For me it was honestly a very tough choice, I knew what I wanted and I also knew that what I wanted was likely impossible to find. I have very high expectations of my actors and very specific, detailed mental images of what my characters look like and how they act, but even more than that, when an actor comes into the room I try to see not only the immediate performance, but look to see the potential of where that actor could go, what they can become. That said, I also always surround myself with a variety of people in the audition room and always listen to each of their opinions on each actor before I make up my mind. And while I rarely, if ever agree with everyone in the audition room (this time was no exception) I appreciate every comment given and take each seriously. In the case of casting my lead(s) in this film, I saw not only the performance, but also the potential beyond the first performance, which I’ll admit, is not always easy to see, and a big reason for call backs.

Once I had my lead, the rest of my key cast just seemed to fall into place in my mind, they’re all extremely talented in their own right, and when things “click” they just plain “click.” I may have, yet again, chosen the more difficult road with casting (I’ll have to explain this later), but the funny thing is, I know it’s the right one and my co-workers now know it too.  To be honest, it’s not the first time I’ve cast some amazing “unknown” talent out of the blue, to the point where I now have people asking me for advice on casting left and right… fact is, I’m no genius, I’m just a very opinionated person, and when it comes down to it, it really is just a matter of opinion, I am a Director… I just know what I’m looking for and I can generally recognize when I’ve found it. It’s that simple. Everything else is secondary, the potential complications, the plans, even the story. If other people happen to like my choices as well, (which they often seem too) then it just makes the film that much more likely to succeed.  As much as I’d love too, I can’t tell you who the cast is quite yet (we’re honestly still finalizing much of the supporting cast), but I can say that we will be “officially” announcing the project and the cast here in a few short weeks.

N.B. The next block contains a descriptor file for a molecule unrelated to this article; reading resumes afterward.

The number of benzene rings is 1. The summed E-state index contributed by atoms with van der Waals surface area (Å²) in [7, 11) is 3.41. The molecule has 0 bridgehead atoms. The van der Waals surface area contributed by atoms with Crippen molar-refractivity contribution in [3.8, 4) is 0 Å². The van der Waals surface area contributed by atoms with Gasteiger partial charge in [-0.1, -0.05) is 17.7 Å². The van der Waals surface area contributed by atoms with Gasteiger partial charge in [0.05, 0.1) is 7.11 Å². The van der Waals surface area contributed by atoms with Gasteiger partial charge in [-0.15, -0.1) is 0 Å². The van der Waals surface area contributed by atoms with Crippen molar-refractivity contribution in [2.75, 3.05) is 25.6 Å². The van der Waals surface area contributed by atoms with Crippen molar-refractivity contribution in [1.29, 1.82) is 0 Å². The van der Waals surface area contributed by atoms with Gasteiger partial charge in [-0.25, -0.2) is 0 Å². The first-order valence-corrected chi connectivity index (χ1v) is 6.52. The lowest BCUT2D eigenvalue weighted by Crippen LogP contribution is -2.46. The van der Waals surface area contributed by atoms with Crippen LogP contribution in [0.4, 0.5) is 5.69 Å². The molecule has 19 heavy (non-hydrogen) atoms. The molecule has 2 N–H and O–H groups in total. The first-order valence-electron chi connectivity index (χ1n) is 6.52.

So, after all that’s said, if you’re looking for my advice on the matter, when it comes to casting a film, as a Writer/Director, don’t let anyone else make the decisions, make sure you’re very specific (to yourself) about what you’re looking for BEFORE going in and don’t let anyone else tell you otherwise. Pick specific people that don’t just agree with you on everything, LISTEN to other’s opinions and take them seriously, their different outlooks on a character are just like that of your potential audience. In the end, it’s still your choice, you have to choose who is right for your character and for your film. When you find them, you’ll know it.